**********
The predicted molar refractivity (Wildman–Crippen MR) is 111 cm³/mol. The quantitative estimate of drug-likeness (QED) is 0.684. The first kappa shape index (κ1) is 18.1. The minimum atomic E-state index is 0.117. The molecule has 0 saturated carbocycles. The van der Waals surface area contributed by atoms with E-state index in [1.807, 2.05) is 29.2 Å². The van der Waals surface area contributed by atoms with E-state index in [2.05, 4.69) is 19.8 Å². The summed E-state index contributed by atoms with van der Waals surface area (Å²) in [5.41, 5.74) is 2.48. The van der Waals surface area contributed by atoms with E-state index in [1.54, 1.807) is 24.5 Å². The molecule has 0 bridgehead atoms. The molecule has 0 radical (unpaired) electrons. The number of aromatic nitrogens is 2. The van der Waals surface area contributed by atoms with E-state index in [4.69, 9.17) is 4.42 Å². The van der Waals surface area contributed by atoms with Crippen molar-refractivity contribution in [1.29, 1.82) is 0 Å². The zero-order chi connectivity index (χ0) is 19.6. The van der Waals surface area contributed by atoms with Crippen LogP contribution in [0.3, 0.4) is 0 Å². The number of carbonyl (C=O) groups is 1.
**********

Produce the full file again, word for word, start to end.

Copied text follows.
The predicted molar refractivity (Wildman–Crippen MR) is 111 cm³/mol. The quantitative estimate of drug-likeness (QED) is 0.684. The first kappa shape index (κ1) is 18.1. The minimum atomic E-state index is 0.117. The molecule has 0 saturated carbocycles. The van der Waals surface area contributed by atoms with E-state index in [1.807, 2.05) is 29.2 Å². The van der Waals surface area contributed by atoms with E-state index in [2.05, 4.69) is 19.8 Å². The summed E-state index contributed by atoms with van der Waals surface area (Å²) in [5.41, 5.74) is 2.48. The van der Waals surface area contributed by atoms with E-state index in [1.54, 1.807) is 24.5 Å². The molecule has 0 bridgehead atoms. The molecule has 0 radical (unpaired) electrons. The number of aromatic nitrogens is 2. The van der Waals surface area contributed by atoms with E-state index in [4.69, 9.17) is 4.42 Å². The van der Waals surface area contributed by atoms with Crippen molar-refractivity contribution in [1.29, 1.82) is 0 Å². The zero-order chi connectivity index (χ0) is 19.6. The van der Waals surface area contributed by atoms with Crippen LogP contribution in [0.3, 0.4) is 0 Å². The number of carbonyl (C=O) groups is 1.